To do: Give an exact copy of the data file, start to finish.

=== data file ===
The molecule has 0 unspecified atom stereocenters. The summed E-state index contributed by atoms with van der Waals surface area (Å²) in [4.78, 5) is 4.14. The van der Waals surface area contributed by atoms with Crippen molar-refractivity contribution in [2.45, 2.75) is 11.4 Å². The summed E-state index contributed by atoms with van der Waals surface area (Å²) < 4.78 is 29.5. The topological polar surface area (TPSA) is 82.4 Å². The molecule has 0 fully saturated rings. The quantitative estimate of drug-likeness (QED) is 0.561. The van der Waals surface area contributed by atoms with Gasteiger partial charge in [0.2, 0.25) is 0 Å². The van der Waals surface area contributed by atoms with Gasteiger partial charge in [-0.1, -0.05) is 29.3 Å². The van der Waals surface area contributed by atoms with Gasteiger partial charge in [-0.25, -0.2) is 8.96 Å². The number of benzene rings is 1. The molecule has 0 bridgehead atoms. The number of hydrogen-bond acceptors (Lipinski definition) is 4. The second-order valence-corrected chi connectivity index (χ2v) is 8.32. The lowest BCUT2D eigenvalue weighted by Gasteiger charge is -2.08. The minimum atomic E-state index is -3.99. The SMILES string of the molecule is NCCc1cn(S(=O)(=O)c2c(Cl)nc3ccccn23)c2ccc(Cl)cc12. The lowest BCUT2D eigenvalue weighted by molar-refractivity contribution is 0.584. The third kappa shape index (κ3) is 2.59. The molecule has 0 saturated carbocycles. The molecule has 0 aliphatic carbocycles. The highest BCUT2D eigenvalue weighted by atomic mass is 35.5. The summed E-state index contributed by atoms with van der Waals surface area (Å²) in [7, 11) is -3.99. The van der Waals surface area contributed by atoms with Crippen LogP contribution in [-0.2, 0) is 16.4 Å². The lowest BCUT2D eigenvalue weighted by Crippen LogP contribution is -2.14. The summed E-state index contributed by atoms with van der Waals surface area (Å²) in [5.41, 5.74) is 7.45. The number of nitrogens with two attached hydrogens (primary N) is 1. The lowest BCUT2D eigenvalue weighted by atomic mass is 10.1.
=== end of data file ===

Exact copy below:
The molecule has 0 unspecified atom stereocenters. The summed E-state index contributed by atoms with van der Waals surface area (Å²) in [4.78, 5) is 4.14. The van der Waals surface area contributed by atoms with Crippen molar-refractivity contribution in [2.45, 2.75) is 11.4 Å². The summed E-state index contributed by atoms with van der Waals surface area (Å²) < 4.78 is 29.5. The topological polar surface area (TPSA) is 82.4 Å². The molecule has 0 fully saturated rings. The quantitative estimate of drug-likeness (QED) is 0.561. The van der Waals surface area contributed by atoms with Gasteiger partial charge in [0.2, 0.25) is 0 Å². The van der Waals surface area contributed by atoms with Gasteiger partial charge in [-0.1, -0.05) is 29.3 Å². The van der Waals surface area contributed by atoms with Gasteiger partial charge in [-0.25, -0.2) is 8.96 Å². The number of benzene rings is 1. The molecule has 0 bridgehead atoms. The number of hydrogen-bond acceptors (Lipinski definition) is 4. The second-order valence-corrected chi connectivity index (χ2v) is 8.32. The lowest BCUT2D eigenvalue weighted by Gasteiger charge is -2.08. The minimum atomic E-state index is -3.99. The SMILES string of the molecule is NCCc1cn(S(=O)(=O)c2c(Cl)nc3ccccn23)c2ccc(Cl)cc12. The lowest BCUT2D eigenvalue weighted by molar-refractivity contribution is 0.584. The third kappa shape index (κ3) is 2.59. The molecule has 0 saturated carbocycles. The molecule has 0 aliphatic carbocycles. The highest BCUT2D eigenvalue weighted by atomic mass is 35.5. The summed E-state index contributed by atoms with van der Waals surface area (Å²) in [7, 11) is -3.99. The van der Waals surface area contributed by atoms with Crippen LogP contribution in [-0.2, 0) is 16.4 Å². The lowest BCUT2D eigenvalue weighted by Crippen LogP contribution is -2.14. The summed E-state index contributed by atoms with van der Waals surface area (Å²) in [5.41, 5.74) is 7.45. The number of nitrogens with two attached hydrogens (primary N) is 1. The lowest BCUT2D eigenvalue weighted by atomic mass is 10.1.